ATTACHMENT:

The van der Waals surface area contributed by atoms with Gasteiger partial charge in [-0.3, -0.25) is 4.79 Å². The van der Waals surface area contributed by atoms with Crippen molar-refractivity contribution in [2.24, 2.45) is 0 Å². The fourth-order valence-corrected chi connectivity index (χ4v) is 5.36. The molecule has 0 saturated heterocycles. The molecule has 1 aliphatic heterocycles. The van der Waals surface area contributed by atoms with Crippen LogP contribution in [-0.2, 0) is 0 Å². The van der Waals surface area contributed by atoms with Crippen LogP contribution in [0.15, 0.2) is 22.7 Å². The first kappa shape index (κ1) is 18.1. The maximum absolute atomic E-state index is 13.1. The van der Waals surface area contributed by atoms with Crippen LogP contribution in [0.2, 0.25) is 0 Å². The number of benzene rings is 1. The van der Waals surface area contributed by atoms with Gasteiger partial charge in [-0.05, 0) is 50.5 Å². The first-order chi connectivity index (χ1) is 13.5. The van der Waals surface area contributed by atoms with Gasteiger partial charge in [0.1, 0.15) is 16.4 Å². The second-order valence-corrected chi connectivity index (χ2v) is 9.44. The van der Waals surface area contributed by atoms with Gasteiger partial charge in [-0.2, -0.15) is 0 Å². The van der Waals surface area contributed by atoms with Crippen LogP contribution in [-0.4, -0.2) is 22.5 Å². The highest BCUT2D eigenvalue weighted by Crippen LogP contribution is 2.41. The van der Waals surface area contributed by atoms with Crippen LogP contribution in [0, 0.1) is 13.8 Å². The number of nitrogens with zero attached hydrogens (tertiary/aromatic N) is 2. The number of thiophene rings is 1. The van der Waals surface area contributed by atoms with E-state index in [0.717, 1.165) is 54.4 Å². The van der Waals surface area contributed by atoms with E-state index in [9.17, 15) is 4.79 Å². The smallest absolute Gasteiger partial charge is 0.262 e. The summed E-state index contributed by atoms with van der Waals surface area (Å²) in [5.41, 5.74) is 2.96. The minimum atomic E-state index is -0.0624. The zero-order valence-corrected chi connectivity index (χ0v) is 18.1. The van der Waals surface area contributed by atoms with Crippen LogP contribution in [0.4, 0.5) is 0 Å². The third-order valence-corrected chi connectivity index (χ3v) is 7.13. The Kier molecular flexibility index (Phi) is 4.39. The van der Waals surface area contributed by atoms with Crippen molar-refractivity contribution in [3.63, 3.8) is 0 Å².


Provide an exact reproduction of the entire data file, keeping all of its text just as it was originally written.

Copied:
The van der Waals surface area contributed by atoms with Gasteiger partial charge in [-0.3, -0.25) is 4.79 Å². The van der Waals surface area contributed by atoms with Crippen molar-refractivity contribution in [2.24, 2.45) is 0 Å². The fourth-order valence-corrected chi connectivity index (χ4v) is 5.36. The molecule has 0 saturated heterocycles. The molecule has 1 aliphatic heterocycles. The van der Waals surface area contributed by atoms with Crippen LogP contribution in [-0.2, 0) is 0 Å². The van der Waals surface area contributed by atoms with Crippen LogP contribution in [0.15, 0.2) is 22.7 Å². The first kappa shape index (κ1) is 18.1. The maximum absolute atomic E-state index is 13.1. The van der Waals surface area contributed by atoms with Crippen LogP contribution in [0.2, 0.25) is 0 Å². The number of benzene rings is 1. The van der Waals surface area contributed by atoms with Gasteiger partial charge in [-0.05, 0) is 50.5 Å². The first-order chi connectivity index (χ1) is 13.5. The van der Waals surface area contributed by atoms with Gasteiger partial charge in [0.1, 0.15) is 16.4 Å². The second-order valence-corrected chi connectivity index (χ2v) is 9.44. The van der Waals surface area contributed by atoms with Gasteiger partial charge in [-0.2, -0.15) is 0 Å². The van der Waals surface area contributed by atoms with Crippen LogP contribution in [-0.4, -0.2) is 22.5 Å². The highest BCUT2D eigenvalue weighted by Crippen LogP contribution is 2.41. The van der Waals surface area contributed by atoms with Crippen LogP contribution in [0, 0.1) is 13.8 Å². The number of nitrogens with zero attached hydrogens (tertiary/aromatic N) is 2. The number of thiophene rings is 1. The van der Waals surface area contributed by atoms with E-state index in [0.717, 1.165) is 54.4 Å². The van der Waals surface area contributed by atoms with E-state index in [9.17, 15) is 4.79 Å². The smallest absolute Gasteiger partial charge is 0.262 e. The summed E-state index contributed by atoms with van der Waals surface area (Å²) in [5.41, 5.74) is 2.96. The minimum atomic E-state index is -0.0624. The zero-order valence-corrected chi connectivity index (χ0v) is 18.1. The van der Waals surface area contributed by atoms with Crippen LogP contribution in [0.4, 0.5) is 0 Å². The third-order valence-corrected chi connectivity index (χ3v) is 7.13. The Kier molecular flexibility index (Phi) is 4.39. The van der Waals surface area contributed by atoms with Crippen molar-refractivity contribution in [3.63, 3.8) is 0 Å².